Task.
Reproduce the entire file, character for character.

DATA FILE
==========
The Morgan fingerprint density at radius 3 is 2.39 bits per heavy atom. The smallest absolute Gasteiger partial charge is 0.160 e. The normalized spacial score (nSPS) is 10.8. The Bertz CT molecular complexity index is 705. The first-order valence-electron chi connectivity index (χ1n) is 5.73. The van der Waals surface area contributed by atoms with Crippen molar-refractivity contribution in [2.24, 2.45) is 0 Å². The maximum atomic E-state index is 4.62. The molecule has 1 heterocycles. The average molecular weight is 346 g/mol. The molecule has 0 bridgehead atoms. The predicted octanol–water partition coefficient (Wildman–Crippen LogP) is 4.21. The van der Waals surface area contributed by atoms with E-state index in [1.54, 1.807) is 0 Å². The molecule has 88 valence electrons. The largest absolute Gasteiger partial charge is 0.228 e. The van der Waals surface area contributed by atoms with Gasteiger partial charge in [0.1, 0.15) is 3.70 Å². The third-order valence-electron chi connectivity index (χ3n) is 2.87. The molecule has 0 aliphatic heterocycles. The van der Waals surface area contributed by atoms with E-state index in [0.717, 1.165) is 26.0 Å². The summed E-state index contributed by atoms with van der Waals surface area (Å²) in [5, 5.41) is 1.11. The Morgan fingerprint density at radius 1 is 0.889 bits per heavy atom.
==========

The Morgan fingerprint density at radius 3 is 2.39 bits per heavy atom. The smallest absolute Gasteiger partial charge is 0.160 e. The normalized spacial score (nSPS) is 10.8. The Bertz CT molecular complexity index is 705. The first-order valence-electron chi connectivity index (χ1n) is 5.73. The van der Waals surface area contributed by atoms with Crippen molar-refractivity contribution in [2.24, 2.45) is 0 Å². The maximum atomic E-state index is 4.62. The molecule has 1 heterocycles. The average molecular weight is 346 g/mol. The molecule has 0 bridgehead atoms. The predicted octanol–water partition coefficient (Wildman–Crippen LogP) is 4.21. The van der Waals surface area contributed by atoms with E-state index in [1.54, 1.807) is 0 Å². The molecule has 88 valence electrons. The largest absolute Gasteiger partial charge is 0.228 e. The van der Waals surface area contributed by atoms with Gasteiger partial charge in [0.1, 0.15) is 3.70 Å². The third-order valence-electron chi connectivity index (χ3n) is 2.87. The molecule has 0 aliphatic heterocycles. The van der Waals surface area contributed by atoms with E-state index in [0.717, 1.165) is 26.0 Å². The summed E-state index contributed by atoms with van der Waals surface area (Å²) in [5, 5.41) is 1.11. The Morgan fingerprint density at radius 1 is 0.889 bits per heavy atom.